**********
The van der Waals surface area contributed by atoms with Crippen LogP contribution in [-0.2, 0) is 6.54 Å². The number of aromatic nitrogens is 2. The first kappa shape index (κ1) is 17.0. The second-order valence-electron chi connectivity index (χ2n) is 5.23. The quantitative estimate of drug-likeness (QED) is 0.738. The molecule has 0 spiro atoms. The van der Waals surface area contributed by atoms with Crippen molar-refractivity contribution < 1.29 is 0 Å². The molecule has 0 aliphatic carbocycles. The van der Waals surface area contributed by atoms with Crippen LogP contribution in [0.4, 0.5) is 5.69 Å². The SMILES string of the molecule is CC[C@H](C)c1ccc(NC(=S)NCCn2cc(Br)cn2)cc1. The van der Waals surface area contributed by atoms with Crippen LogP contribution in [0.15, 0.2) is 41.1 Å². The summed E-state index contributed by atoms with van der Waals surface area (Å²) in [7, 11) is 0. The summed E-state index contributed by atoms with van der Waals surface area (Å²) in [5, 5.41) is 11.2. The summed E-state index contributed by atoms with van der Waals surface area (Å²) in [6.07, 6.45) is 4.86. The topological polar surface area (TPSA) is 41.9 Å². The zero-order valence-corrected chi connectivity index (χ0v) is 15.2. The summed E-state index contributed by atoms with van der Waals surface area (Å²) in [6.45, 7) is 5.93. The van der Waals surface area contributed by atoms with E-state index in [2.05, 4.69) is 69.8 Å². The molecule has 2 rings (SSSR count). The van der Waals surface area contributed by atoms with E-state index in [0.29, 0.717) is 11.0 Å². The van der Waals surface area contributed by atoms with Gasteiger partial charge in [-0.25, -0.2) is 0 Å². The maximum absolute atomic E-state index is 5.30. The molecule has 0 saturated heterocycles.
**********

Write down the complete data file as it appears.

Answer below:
The van der Waals surface area contributed by atoms with Crippen LogP contribution in [-0.2, 0) is 6.54 Å². The number of aromatic nitrogens is 2. The first kappa shape index (κ1) is 17.0. The second-order valence-electron chi connectivity index (χ2n) is 5.23. The quantitative estimate of drug-likeness (QED) is 0.738. The molecule has 0 spiro atoms. The van der Waals surface area contributed by atoms with Crippen molar-refractivity contribution < 1.29 is 0 Å². The molecule has 0 aliphatic carbocycles. The van der Waals surface area contributed by atoms with Crippen LogP contribution in [0.4, 0.5) is 5.69 Å². The SMILES string of the molecule is CC[C@H](C)c1ccc(NC(=S)NCCn2cc(Br)cn2)cc1. The van der Waals surface area contributed by atoms with Crippen LogP contribution in [0.15, 0.2) is 41.1 Å². The summed E-state index contributed by atoms with van der Waals surface area (Å²) in [7, 11) is 0. The summed E-state index contributed by atoms with van der Waals surface area (Å²) in [5, 5.41) is 11.2. The summed E-state index contributed by atoms with van der Waals surface area (Å²) in [6.07, 6.45) is 4.86. The topological polar surface area (TPSA) is 41.9 Å². The zero-order valence-corrected chi connectivity index (χ0v) is 15.2. The summed E-state index contributed by atoms with van der Waals surface area (Å²) in [6.45, 7) is 5.93. The van der Waals surface area contributed by atoms with E-state index in [2.05, 4.69) is 69.8 Å². The molecule has 2 rings (SSSR count). The van der Waals surface area contributed by atoms with E-state index in [0.29, 0.717) is 11.0 Å². The van der Waals surface area contributed by atoms with Gasteiger partial charge in [-0.25, -0.2) is 0 Å². The maximum absolute atomic E-state index is 5.30. The molecule has 0 saturated heterocycles.